Story and Photos by Judy Zimmerman
Special to AllThingsCruise
Swedish ship-owner, Michael Krafft, has realized his lifelong dream to provide unique sailing experiences which are often away from ports congested with tourists.
Before Kraftt’s elegant 170-passenger identical Star Clipper and Star Flyer were commissioned in 1991, he meticulously researched the Golden Age of tall, swift sailing ships in order to reflect their nostalgia and romance. He also wanted to provide the luxury of a modern mega-yacht at affordable prices.
The success of the twin Clipper Sisters in the 90’s convinced Krafft that in 2000 the time had come to launch the 227-passenger Royal Clipper, now the largest true sailing clipper ship in the world.
Although passengers are not required to assist the crew in sailing the three Clipper ships, they have opportunities to help with the lines or take the helm. Some even opt to climb the mast to the crow’s nest for a panoramic view of the horizon.
“It’s a real kick for an experienced sailor to watch how the crew handles a fully-rigged boat,” said passenger Jack Mallinekrodt from Southern CA. “On the Wind Surf cruise ship, they just push buttons to control the sails. On the Star Clippers, much of this is done by hand.”
At sea, Royal Clipper is always under sail power except when weather or sea conditions require she be assisted by her twin 2,500 horsepower diesel engines.
The rich décor of the Clipper ships is reminiscent of its proud heritage. Polished brass and gleaming mahogany, an Edwardian-style library with Belle Epoque fireplace (plus two computers). The convivial indoor-outdoor Tropical Bar and Piano Bar all boast antique prints and paintings of famous sailing ships.
But the most dazzling of the interior spaces is the majestic dining room. An open atrium begins at the Piano Lounge on the Main Deck with a spiral staircase that ends at the center of the Dining Room three decks below. Soft piano music filters through the dining room during the open-seated evening meal which features excellent international cuisine and a no-tie dress code.
All cabins are furnished in Royal Blue and dark wood panels. Standard cabins are 175-square feet with adequate storage and a compact, but well-designed bathroom. The fourteen deluxe deck suites which measure 225-square feet have balconies and a wide view of the ocean. These are very much in demand and should be booked early. The TV/DVD players in each cabin need to be up-graded, as does the ship’s library of DVD’s.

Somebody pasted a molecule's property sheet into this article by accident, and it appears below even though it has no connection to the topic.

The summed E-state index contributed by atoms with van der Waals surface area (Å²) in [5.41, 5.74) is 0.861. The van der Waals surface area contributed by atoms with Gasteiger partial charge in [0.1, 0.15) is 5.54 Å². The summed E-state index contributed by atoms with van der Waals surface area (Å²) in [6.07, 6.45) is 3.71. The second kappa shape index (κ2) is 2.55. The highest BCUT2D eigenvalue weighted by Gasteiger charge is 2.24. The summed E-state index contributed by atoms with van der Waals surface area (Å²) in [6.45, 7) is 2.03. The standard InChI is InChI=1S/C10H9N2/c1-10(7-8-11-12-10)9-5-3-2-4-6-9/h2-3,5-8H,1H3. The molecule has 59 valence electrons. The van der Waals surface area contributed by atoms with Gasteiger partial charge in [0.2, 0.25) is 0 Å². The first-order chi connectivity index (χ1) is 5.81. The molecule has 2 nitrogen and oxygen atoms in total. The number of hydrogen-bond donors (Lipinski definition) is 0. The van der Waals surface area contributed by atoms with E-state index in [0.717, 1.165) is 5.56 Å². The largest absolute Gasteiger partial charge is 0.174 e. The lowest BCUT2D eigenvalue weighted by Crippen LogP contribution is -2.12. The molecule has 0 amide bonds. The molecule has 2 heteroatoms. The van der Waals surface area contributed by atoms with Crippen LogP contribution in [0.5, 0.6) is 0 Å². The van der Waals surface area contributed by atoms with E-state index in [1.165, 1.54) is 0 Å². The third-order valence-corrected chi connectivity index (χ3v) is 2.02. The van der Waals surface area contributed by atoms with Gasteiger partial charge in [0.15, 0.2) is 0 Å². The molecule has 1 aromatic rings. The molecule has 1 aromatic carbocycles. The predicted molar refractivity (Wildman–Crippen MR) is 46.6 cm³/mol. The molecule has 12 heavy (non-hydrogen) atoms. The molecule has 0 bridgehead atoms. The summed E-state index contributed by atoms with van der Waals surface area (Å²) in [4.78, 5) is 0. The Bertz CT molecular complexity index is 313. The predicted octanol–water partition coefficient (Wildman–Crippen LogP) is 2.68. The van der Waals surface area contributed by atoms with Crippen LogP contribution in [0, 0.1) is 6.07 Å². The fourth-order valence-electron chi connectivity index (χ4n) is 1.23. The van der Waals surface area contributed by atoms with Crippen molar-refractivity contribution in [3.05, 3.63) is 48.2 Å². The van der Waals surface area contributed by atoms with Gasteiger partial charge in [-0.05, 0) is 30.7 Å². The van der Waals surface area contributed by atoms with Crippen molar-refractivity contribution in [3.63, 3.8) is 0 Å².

Although room service is not available, it’s only a short walk from any cabin to get a sunrise cup of coffee at the bar. Better yet, a ship’s officer always welcomes a friendly chat on deck.
Typically, about half the passengers are from the U.S. and most of the others are from France and Germany. The Cruise Director makes announcements in all three languages and the currency on board is the Euro.
Most of the low-key social activities take place on deck next to the Tropical Bar (where smoking is permitted). They include talent shows, crab racing, star-gazing and amateur entertainment by local performers. According to many guests (myself included!), it’s this easy-going informality that contributes to making the cruise so enjoyable.
The ship, however, is not appropriate for persons with mobility issues, as there are lots of stairs (no elevator) and getting from the ship to the tender can be challenging.
There are three very small swimming are pools aboard and the Captain Nemo Spa and Health Club.
In port, a convenient marina platform lowers from the stem for watersports. Snorkeling, kayaking, sunfish sailing, wind surfing, and water skiing are complimentary. Scuba diving is available for a fee and certification is required.
Some of divers reported that the diving and snorkeling opportunities were much better on previous cruises.
When we sailed away from each port , the sails were raised with great ceremony as the moving “Conquest of Paradise” by Vangelis played on the loudspeakers.
To get a feel for the majesty of the three Clipper ships under sail, I recommend you watch the 10-minute video “Tall Ship Cruises that Dreams are Made of,” at www.starclippers.com. Select the “Explore” tab at the top of the screen.
Royal Clipper sails one-week itineraries in the Western Mediterranean, the Star Clipper in the Eastern Mediterranean, and the Star Flyer in Northern Europe, France, Spain, Portugal, and Morocco.
SPRING TO FALL
All three ships also offer Grand Voyages of 12-18 days from April to October.
FALL AND WINTER
Royal Clipper offers weekly round-trip voyages from Barbados to the Grenadines and the Star Clipper, round-trips from St. Maarten.
The Star Flyer sails through the Panama Canal to Costa Rica, Nicaragua, and Panama.